General Study Tips
General Study Tips. Concrete additions to your study strategy to make your study more successful and more fun with optimal use of the resources.
General Study Tip 1.
I advise you to take several attempts at quizzes and exams before the deadline has passed, even if you haven’t watched all the videos. You have an unlimited number of quiz attempts (but may only retake a quiz 3 times in an 8-hour time frame).
The Quizzes are learning material. In Coursera blog the third tip for mastery learning is:
Practice, practice, practice! Take and re-take the quizzes available to you, look for extra-practice problems, create practice problems with your study group, etc. Think carefully through each attempt so that you’re getting the most out of your practice.
Use quizzes and exams for learning, not just for acquiring grades.
General Study Tip 2.
The learning goals summarize the learning material presented in the tutorial. Use them to learn for a quiz or an exam 😉
General Study Tip 3.
If you go to the tutorial videos you can find a list of downloads connected with that video at the right hand side of the screen just below the video. (See the instruction on how to find the tutorial notes and transcripts on the Medical Neuroscience Bulletin Board.) Here you can find a transcript of the video. You can download the transcript of the video in Notebook and use the material in your study, preparing for quizzes, while taking quizzes an while evaluating your quiz score. You can easily merge all transcripts in one document and make an Pdf for yourself that is easy to search.
General Study Tip 4.
A very useful tip by TA Nicole Foster on taking notes:
What I did when I took the course was print the tutorial notes. Dr. White mostly goes in the same order in the video. Give them a quick going over so you are familiar with the organization and content. Punch holes in the opposite side of what you normally would (if and only if you are right handed; if left. . . . punch holes as normal). Stick them into a binder backwards. That way, when you are on page 1, you have the back of page 2 to write on with your right hand. Take notes as you watch the videos. Don’t waste your time on things you already know.
If you have questions on a specific video, pause the video and write it down in a different color or with some symbol. Watch the rest of the videos. If the question is answered later on, go back and write that answer in. If not, do a book or internet search to see if you can track down the answer. If not, find a thread in the course forums that deals with that topic . . . . or start your own thread.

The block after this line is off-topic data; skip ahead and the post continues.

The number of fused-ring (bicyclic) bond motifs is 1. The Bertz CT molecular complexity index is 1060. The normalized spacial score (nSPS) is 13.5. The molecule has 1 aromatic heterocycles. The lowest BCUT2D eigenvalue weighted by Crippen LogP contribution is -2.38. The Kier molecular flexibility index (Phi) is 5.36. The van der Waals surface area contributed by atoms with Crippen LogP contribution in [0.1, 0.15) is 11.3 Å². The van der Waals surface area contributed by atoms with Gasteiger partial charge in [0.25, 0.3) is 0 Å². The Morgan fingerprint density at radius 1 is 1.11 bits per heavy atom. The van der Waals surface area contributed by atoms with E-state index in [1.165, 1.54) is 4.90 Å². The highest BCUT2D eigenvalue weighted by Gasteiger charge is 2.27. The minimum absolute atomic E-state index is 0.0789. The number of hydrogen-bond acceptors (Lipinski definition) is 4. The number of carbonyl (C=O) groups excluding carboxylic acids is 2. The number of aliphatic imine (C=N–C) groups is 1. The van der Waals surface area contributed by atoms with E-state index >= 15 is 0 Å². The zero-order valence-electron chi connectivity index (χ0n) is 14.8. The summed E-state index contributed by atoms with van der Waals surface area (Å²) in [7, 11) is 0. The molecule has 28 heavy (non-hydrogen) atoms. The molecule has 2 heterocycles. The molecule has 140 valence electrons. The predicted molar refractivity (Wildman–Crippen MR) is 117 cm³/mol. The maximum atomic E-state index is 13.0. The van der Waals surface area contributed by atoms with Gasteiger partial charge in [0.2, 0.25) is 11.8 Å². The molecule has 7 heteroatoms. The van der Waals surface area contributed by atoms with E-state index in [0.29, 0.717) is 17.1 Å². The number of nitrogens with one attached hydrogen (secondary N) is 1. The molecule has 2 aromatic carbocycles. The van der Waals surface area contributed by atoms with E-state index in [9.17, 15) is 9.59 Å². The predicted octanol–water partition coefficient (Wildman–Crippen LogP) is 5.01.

General Study Tip 5.
Doing quizzes in the past I found that I missed key terms during the lectures. I did not understand questions and had to look things up in the textbook. If you do not have the textbook, this might help:
- The glossary of the textbook (neuroscience 5th edition) is accessible online.
- There is a free textbook called Anatomy and Physiology at the OpenStax College site. Chapter 12: The Nervous System and Nervous Tissue, Chapter 13: Anatomy of the Nervous System, Chapter 14: The Somatic Nervous System, Chapter 15: The Autonomic Nervous System and Chapter 16: The Neurological Exam are relevant. Each chapter in this book has a list of Key Terms.
General Study Tip 6.
Most of the figures of the textbook are protected by copyright and only available in the textbook itself. Some are to be found in the second edition of the textbook on the NCBI bookshelf. They can be viewed but not shared.
You can make copies from images shown in the tutorials (for personal use only) by using “ctrl+alt+print screen,” then editing the images in a photo editor.
General Study Tip 7.
Take a look at the textbook’s website. That is a very valuable resource where you can learn with the optional textbook practice problems, sets of multiple choice quizzes that will help you learning. Prof. White gives that opportunity.
- Accessing Textbook Practice Problems: On the main textbook webpage (the link above), select “ONLINE QUIZZES” in the menu along the left. You will be taken to a login page. If you do not yet have an account, select the “Create New Account” option (2nd in a set of three on the page, written in red). The link will take you to Step 1, where you need to enter the instructor’s email address (for our class, this is firstname.lastname@example.org) and then click the “Submit” button. In Step 2, you need to enter in the requested information and select “Medical Neuroscience” in the drop-down menu to the right of “Course Selection,” and then you click “Submit.” A new page should appear that states “Account created” and directs you to check your email account provided on the previous page for an email from email@example.com. The email will provide final directions to confirm your account and log into the website.
- The textbook practice problems are in the form of multiple choice quizzes (about 20 questions or so per quiz) with randomly selected questions that change with each attempt. References to the textbook are located below each question to aid in study.
General Study Tip 8.
This an extremely useful site, if you go to the 3-D brain you can look at separate brain structures. Not only that, case studies, associated functions, associated cognitive disorders, and associated with damage give a wealth of useful information. Make good use of this.